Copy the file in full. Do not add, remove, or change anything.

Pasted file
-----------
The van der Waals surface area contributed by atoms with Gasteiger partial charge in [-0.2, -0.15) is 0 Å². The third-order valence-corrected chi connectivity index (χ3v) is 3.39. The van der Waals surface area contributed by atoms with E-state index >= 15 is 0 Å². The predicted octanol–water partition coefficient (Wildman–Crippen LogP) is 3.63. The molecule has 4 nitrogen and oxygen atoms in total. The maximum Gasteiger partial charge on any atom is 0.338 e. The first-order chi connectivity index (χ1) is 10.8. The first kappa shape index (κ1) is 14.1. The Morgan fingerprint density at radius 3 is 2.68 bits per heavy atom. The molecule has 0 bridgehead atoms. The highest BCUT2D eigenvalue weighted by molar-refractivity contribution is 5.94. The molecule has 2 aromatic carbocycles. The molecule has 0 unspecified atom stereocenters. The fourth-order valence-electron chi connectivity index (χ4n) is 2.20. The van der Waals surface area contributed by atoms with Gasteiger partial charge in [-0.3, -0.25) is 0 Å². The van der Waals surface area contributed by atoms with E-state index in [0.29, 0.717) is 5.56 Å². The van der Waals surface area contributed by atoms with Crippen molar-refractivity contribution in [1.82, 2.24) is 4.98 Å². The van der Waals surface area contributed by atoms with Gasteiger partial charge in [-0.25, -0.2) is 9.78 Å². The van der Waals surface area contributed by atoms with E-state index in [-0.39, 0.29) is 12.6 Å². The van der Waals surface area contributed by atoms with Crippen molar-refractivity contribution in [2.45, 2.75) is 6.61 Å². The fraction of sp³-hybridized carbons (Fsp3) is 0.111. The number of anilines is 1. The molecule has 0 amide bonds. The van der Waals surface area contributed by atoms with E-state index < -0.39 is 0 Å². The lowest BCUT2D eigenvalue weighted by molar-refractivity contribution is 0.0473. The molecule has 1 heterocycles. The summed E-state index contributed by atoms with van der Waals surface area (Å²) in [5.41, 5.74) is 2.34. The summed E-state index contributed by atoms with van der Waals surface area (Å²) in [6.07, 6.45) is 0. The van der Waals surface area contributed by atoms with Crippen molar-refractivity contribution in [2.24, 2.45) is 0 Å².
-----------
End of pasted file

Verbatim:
The van der Waals surface area contributed by atoms with Gasteiger partial charge in [-0.2, -0.15) is 0 Å². The third-order valence-corrected chi connectivity index (χ3v) is 3.39. The van der Waals surface area contributed by atoms with E-state index >= 15 is 0 Å². The predicted octanol–water partition coefficient (Wildman–Crippen LogP) is 3.63. The molecule has 4 nitrogen and oxygen atoms in total. The maximum Gasteiger partial charge on any atom is 0.338 e. The first-order chi connectivity index (χ1) is 10.8. The first kappa shape index (κ1) is 14.1. The Morgan fingerprint density at radius 3 is 2.68 bits per heavy atom. The molecule has 0 bridgehead atoms. The highest BCUT2D eigenvalue weighted by molar-refractivity contribution is 5.94. The molecule has 2 aromatic carbocycles. The molecule has 0 unspecified atom stereocenters. The fourth-order valence-electron chi connectivity index (χ4n) is 2.20. The van der Waals surface area contributed by atoms with Gasteiger partial charge in [-0.3, -0.25) is 0 Å². The van der Waals surface area contributed by atoms with E-state index in [0.29, 0.717) is 5.56 Å². The van der Waals surface area contributed by atoms with Crippen molar-refractivity contribution in [1.82, 2.24) is 4.98 Å². The van der Waals surface area contributed by atoms with Gasteiger partial charge in [-0.25, -0.2) is 9.78 Å². The van der Waals surface area contributed by atoms with E-state index in [-0.39, 0.29) is 12.6 Å². The van der Waals surface area contributed by atoms with Crippen molar-refractivity contribution in [2.45, 2.75) is 6.61 Å². The fraction of sp³-hybridized carbons (Fsp3) is 0.111. The number of anilines is 1. The molecule has 0 amide bonds. The van der Waals surface area contributed by atoms with E-state index < -0.39 is 0 Å². The lowest BCUT2D eigenvalue weighted by molar-refractivity contribution is 0.0473. The molecule has 1 heterocycles. The summed E-state index contributed by atoms with van der Waals surface area (Å²) in [5.41, 5.74) is 2.34. The summed E-state index contributed by atoms with van der Waals surface area (Å²) in [6.07, 6.45) is 0. The van der Waals surface area contributed by atoms with Crippen molar-refractivity contribution in [2.24, 2.45) is 0 Å².